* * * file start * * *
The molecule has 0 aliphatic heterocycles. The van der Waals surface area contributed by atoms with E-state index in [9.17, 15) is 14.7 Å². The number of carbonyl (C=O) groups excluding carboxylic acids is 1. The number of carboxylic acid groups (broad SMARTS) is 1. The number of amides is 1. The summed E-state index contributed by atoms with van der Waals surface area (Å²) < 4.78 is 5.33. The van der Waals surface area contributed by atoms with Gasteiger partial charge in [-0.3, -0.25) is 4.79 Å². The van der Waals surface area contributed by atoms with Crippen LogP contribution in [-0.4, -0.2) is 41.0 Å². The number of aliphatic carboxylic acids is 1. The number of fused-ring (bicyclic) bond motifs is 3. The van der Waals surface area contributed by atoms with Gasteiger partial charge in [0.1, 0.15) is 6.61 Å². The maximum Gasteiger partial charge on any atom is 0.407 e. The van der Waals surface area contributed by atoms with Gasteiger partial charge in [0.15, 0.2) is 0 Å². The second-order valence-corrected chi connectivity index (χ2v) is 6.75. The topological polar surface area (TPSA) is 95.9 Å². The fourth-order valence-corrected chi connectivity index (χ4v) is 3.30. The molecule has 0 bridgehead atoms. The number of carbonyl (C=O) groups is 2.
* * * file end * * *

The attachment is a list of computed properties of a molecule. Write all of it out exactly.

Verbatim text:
The molecule has 0 aliphatic heterocycles. The van der Waals surface area contributed by atoms with E-state index in [9.17, 15) is 14.7 Å². The number of carbonyl (C=O) groups excluding carboxylic acids is 1. The number of carboxylic acid groups (broad SMARTS) is 1. The number of amides is 1. The summed E-state index contributed by atoms with van der Waals surface area (Å²) < 4.78 is 5.33. The van der Waals surface area contributed by atoms with Gasteiger partial charge in [-0.3, -0.25) is 4.79 Å². The van der Waals surface area contributed by atoms with Crippen LogP contribution in [-0.4, -0.2) is 41.0 Å². The number of aliphatic carboxylic acids is 1. The number of fused-ring (bicyclic) bond motifs is 3. The van der Waals surface area contributed by atoms with Gasteiger partial charge in [0.1, 0.15) is 6.61 Å². The maximum Gasteiger partial charge on any atom is 0.407 e. The van der Waals surface area contributed by atoms with Gasteiger partial charge in [0.15, 0.2) is 0 Å². The second-order valence-corrected chi connectivity index (χ2v) is 6.75. The topological polar surface area (TPSA) is 95.9 Å². The fourth-order valence-corrected chi connectivity index (χ4v) is 3.30. The molecule has 0 bridgehead atoms. The number of carbonyl (C=O) groups is 2.